It’s been almost five years since that night in Lubbock, and those words ring eerily prophetic.
Indeed, the Aggies have long since put the Big 12 Conference on notice. Now, however, it’s the nation that is wondering just what in the world is going on in College Station.
AS BAD AS IT GETS
To truly appreciate the perch on which the Texas A&M women’s basketball team now resides, it’s important to look back and realize how stunningly bad the program had become. In hindsight, it never should have fallen so far. After all, the Aggies won the final Southwest Conference Tournament in 1996, prior to the start of the Big 12. In fact, the Aggies won 20 or more games in the three seasons leading up to the conference’s demise, sandwiching a NWIT Tournament title between two NCAA Tournament appearances.
Lisa Branch, an honorable mention All-American in 1996 and the school’s all-time leading scorer, graduated after A&M won the conference tournament title that season, however, and the Aggies quickly slipped into anonymity.
The team won just 18 games combined in 1997 and 1998. Peggie Gillom took over the following season (1998-99) and promptly finished in last place in the Big 12. In fact, Gillom’s first three years resulted in finishes of 12th, 11th, and 12th in league play, setting the Aggies light years behind powers (at that time) Texas Tech, Texas, Iowa State and Oklahoma.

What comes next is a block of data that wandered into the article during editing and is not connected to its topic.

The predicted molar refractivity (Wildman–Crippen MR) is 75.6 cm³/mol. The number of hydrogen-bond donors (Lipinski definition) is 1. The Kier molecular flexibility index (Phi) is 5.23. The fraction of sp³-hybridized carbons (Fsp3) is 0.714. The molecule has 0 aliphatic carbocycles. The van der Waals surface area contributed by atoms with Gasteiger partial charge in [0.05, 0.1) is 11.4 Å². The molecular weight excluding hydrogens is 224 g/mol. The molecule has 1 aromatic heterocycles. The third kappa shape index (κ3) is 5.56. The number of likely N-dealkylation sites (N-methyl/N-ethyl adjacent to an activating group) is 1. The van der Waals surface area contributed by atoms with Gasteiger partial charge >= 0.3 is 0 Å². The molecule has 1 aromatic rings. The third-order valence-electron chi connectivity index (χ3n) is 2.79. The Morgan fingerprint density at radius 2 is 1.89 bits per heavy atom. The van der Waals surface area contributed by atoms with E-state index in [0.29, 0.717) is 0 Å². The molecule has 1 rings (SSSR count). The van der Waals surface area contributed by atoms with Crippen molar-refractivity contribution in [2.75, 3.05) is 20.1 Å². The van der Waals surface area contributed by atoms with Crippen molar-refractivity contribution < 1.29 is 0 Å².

Even Baylor, which was the only team to finish behind A&M in 2000 began righting itself. The Lady Bears vaulted to sixth place the next year and second place in 2002.
The discrepancies between A&M and the rest of the Big 12 South were growing at an alarming rate. During Gillom’s tenure, the Aggies were 8-45 against the other five teams in the division, with the high water marks (if you can call them that) coming with 2-9 finishes against the South in 2000, 2002 and 2003. Even in those years, though, the Aggies never won a game in the Big 12 Tournament, finishing 0-5 under Gillom in the conference’s postseason playoff.
In short, the Aggies were buried.
“They were about as invisible as you could be for a Division I program in a major conference,” said ESPN.com women’s basketball writer Mechelle Voepel. “They came into the (Big 12) conference with at least a little bit of momentum, and they just really weren’t able to keep pace.
“It was a big surprise, not just because it’s such a big and well-known school athletically, but you add in that Texas is such a great girls high school basketball state. It was just one of those things where you sat there and thought there’s no reason in the world this program shouldn’t be good with the right staff in charge.”
Around the time Voepel and others may have been muttering that very thought, change was beginning to percolate through the halls of the A&M athletic department offices. Former university president Robert Gates pegged Bill Byrne to be the school’s new athletics director in late 2002, and one of Byrne’s first changes came in women’s basketball.
On March 12, 2003, the day after yet another first-round shaming in the Big 12 Tournament, Byrne announced Gillom’s contract would not be extended. Twenty days later, Blair was introduced as the school’s seventh women’s basketball coach.
The tide was about to turn.